Trump takes first tentative steps on public safety

President Trump says "criminal cartels" are "destroying the blood of our youth."

Taking his first tangible steps on public safety, President Donald J. Trump signed a series of executive orders Thursday intended to protect police officers and target international gangs at the center of the illegal drug trade.

Trump, who cast himself during the presidential campaign as a law-and-order candidate — and referred to violence in Baltimore on several occasions — said the orders were "designed to restore safety in America" and would send a message to the "gang members and drug dealers."

"A new era of justice begins," Trump said in the Oval Office, "and it begins right now."

Trump vowed during the campaign to reduce urban crime without articulating a plan to do so. He has continued to sound get-tough themes from the White House, recently warning Chicago officials that they needed to address crime there or he would "send in the feds."

Whatever criminal justice policies the Trump administration pursues could have a profound impact in Baltimore, which is experiencing another deadly year. Forty-two people were killed in the city during the first 39 days of the year — more than twice as many as during the same period in 2016.

Trump's orders Thursday were clearly preliminary, underscoring the limited ability of any president — and the federal government generally — to act in an area long considered the purview of local government. None of the orders will have an immediate impact, instead calling for studies, a task force and future, undefined policies.

But they nevertheless drew fire from critics. Some noted Trump's assertion earlier in the week that the nation's murder rate is "the highest it's been in 47 years" when, in fact, it is considerably lower than it was in the 1990s. Others observed that he was silent Thursday about police actions that have led to the deaths of minorities and sparked unrest in Baltimore, Ferguson, Mo., and elsewhere.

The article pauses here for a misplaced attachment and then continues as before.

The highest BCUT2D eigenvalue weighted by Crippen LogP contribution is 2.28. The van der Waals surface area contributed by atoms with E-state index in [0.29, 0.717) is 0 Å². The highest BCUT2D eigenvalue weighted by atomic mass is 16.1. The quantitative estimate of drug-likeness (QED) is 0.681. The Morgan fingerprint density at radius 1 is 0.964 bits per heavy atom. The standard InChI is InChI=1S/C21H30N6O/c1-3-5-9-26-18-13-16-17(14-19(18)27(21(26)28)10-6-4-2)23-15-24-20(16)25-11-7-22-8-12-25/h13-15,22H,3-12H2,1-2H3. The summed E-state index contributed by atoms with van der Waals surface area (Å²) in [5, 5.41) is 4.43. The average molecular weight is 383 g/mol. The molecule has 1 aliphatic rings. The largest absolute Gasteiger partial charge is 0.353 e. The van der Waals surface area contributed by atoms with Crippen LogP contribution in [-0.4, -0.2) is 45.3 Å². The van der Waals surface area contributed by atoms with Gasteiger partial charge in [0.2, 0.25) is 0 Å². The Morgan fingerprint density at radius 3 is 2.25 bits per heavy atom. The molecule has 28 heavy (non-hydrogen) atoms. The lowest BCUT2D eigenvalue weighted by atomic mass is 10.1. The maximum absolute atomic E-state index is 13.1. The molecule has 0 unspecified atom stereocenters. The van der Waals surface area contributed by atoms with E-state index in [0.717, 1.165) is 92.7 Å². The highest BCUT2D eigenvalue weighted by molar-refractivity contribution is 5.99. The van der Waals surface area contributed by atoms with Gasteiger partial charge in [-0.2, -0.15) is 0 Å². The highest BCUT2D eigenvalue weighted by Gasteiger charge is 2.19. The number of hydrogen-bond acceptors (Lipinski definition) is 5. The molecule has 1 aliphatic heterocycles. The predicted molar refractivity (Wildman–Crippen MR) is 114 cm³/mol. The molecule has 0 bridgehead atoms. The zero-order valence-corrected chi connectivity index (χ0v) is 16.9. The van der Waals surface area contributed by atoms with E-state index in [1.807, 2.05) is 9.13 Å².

"President Trump intends to build task forces to investigate and stop national trends that don't exist," said Jeffery Robinson, deputy legal director of the American Civil Liberties Union. "The president not only doesn't acknowledge these facts about our nation's safety, he persists in ignoring the all-too-real deaths of black and brown people at the hands of law enforcement."

A spokesman for Baltimore Mayor Catherine Pugh did not respond to a request for comment. The Baltimore Police Department declined to comment.

Attorney General Jeff Sessions stood at Trump's side as he signed the orders. Sessions was confirmed by the Senate on Wednesday and sworn into office on Thursday.

"We have a crime problem," Sessions said. "I wish the rise that we're seeing in crime in America today was some sort of aberration or blip. My best judgment ... is that this is a dangerous, permanent trend."

The first executive order — which Trump said would "break the back of the criminal cartels that have spread across our nation and are destroying the blood of our youth" — calls on the executive branch to "strengthen enforcement of federal law" to thwart international gangs and ensure that federal law enforcement gives a "high priority" to criminal organizations.